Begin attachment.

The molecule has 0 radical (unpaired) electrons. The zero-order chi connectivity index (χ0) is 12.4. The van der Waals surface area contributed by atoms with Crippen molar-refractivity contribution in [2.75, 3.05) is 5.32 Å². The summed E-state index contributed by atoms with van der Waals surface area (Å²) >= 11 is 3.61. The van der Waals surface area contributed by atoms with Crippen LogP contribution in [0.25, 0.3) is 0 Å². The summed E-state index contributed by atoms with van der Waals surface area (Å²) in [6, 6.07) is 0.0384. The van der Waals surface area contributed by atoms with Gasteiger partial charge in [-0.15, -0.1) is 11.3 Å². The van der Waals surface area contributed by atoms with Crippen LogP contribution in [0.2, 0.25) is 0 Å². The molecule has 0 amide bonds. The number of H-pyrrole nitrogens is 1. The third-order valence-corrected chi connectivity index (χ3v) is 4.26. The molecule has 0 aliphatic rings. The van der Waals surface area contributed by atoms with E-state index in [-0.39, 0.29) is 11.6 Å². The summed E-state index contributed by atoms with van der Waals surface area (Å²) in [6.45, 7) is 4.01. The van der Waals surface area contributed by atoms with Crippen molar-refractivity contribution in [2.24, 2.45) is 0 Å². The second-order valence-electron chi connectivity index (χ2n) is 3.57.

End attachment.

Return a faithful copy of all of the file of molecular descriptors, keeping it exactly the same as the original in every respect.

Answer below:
The molecule has 0 radical (unpaired) electrons. The zero-order chi connectivity index (χ0) is 12.4. The van der Waals surface area contributed by atoms with Crippen molar-refractivity contribution in [2.75, 3.05) is 5.32 Å². The summed E-state index contributed by atoms with van der Waals surface area (Å²) >= 11 is 3.61. The van der Waals surface area contributed by atoms with Crippen LogP contribution in [0.25, 0.3) is 0 Å². The summed E-state index contributed by atoms with van der Waals surface area (Å²) in [6, 6.07) is 0.0384. The van der Waals surface area contributed by atoms with Gasteiger partial charge in [-0.15, -0.1) is 11.3 Å². The van der Waals surface area contributed by atoms with Crippen LogP contribution in [0.2, 0.25) is 0 Å². The molecule has 0 amide bonds. The number of H-pyrrole nitrogens is 1. The third-order valence-corrected chi connectivity index (χ3v) is 4.26. The molecule has 0 aliphatic rings. The van der Waals surface area contributed by atoms with E-state index in [-0.39, 0.29) is 11.6 Å². The summed E-state index contributed by atoms with van der Waals surface area (Å²) in [6.45, 7) is 4.01. The van der Waals surface area contributed by atoms with Crippen molar-refractivity contribution in [2.24, 2.45) is 0 Å². The second-order valence-electron chi connectivity index (χ2n) is 3.57.